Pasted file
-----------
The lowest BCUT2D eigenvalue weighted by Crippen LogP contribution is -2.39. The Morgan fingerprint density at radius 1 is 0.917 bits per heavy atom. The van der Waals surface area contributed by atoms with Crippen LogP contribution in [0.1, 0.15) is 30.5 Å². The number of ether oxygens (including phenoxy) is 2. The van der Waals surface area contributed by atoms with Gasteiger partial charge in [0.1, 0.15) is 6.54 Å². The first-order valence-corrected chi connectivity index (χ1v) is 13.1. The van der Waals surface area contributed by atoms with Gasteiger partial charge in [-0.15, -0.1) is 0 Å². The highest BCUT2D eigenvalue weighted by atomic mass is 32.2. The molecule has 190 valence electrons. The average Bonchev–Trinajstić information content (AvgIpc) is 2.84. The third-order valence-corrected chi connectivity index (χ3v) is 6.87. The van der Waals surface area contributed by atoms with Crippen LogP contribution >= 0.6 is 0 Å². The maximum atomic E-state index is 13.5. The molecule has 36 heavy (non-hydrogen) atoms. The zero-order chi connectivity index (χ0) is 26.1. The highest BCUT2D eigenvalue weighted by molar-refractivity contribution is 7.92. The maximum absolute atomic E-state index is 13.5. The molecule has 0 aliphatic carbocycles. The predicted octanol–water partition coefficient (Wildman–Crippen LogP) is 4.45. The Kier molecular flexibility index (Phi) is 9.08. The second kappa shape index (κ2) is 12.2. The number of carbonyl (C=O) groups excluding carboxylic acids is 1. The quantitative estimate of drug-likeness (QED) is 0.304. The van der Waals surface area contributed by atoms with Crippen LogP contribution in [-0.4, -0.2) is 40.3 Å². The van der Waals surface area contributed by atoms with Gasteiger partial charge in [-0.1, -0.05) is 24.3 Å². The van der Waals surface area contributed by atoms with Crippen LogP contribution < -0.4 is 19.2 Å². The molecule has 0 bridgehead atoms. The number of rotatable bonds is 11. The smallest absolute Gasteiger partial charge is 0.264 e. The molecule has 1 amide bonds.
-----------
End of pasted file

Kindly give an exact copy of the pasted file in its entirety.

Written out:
The lowest BCUT2D eigenvalue weighted by Crippen LogP contribution is -2.39. The Morgan fingerprint density at radius 1 is 0.917 bits per heavy atom. The van der Waals surface area contributed by atoms with Crippen LogP contribution in [0.1, 0.15) is 30.5 Å². The number of ether oxygens (including phenoxy) is 2. The van der Waals surface area contributed by atoms with Gasteiger partial charge in [0.1, 0.15) is 6.54 Å². The first-order valence-corrected chi connectivity index (χ1v) is 13.1. The van der Waals surface area contributed by atoms with Gasteiger partial charge in [-0.15, -0.1) is 0 Å². The highest BCUT2D eigenvalue weighted by atomic mass is 32.2. The molecule has 190 valence electrons. The average Bonchev–Trinajstić information content (AvgIpc) is 2.84. The third-order valence-corrected chi connectivity index (χ3v) is 6.87. The van der Waals surface area contributed by atoms with Crippen LogP contribution >= 0.6 is 0 Å². The maximum atomic E-state index is 13.5. The molecule has 36 heavy (non-hydrogen) atoms. The zero-order chi connectivity index (χ0) is 26.1. The highest BCUT2D eigenvalue weighted by molar-refractivity contribution is 7.92. The maximum absolute atomic E-state index is 13.5. The molecule has 0 aliphatic carbocycles. The predicted octanol–water partition coefficient (Wildman–Crippen LogP) is 4.45. The Kier molecular flexibility index (Phi) is 9.08. The second kappa shape index (κ2) is 12.2. The number of carbonyl (C=O) groups excluding carboxylic acids is 1. The quantitative estimate of drug-likeness (QED) is 0.304. The van der Waals surface area contributed by atoms with Crippen LogP contribution in [-0.4, -0.2) is 40.3 Å². The van der Waals surface area contributed by atoms with Gasteiger partial charge in [-0.1, -0.05) is 24.3 Å². The van der Waals surface area contributed by atoms with Crippen LogP contribution < -0.4 is 19.2 Å². The molecule has 0 bridgehead atoms. The number of rotatable bonds is 11. The smallest absolute Gasteiger partial charge is 0.264 e. The molecule has 1 amide bonds.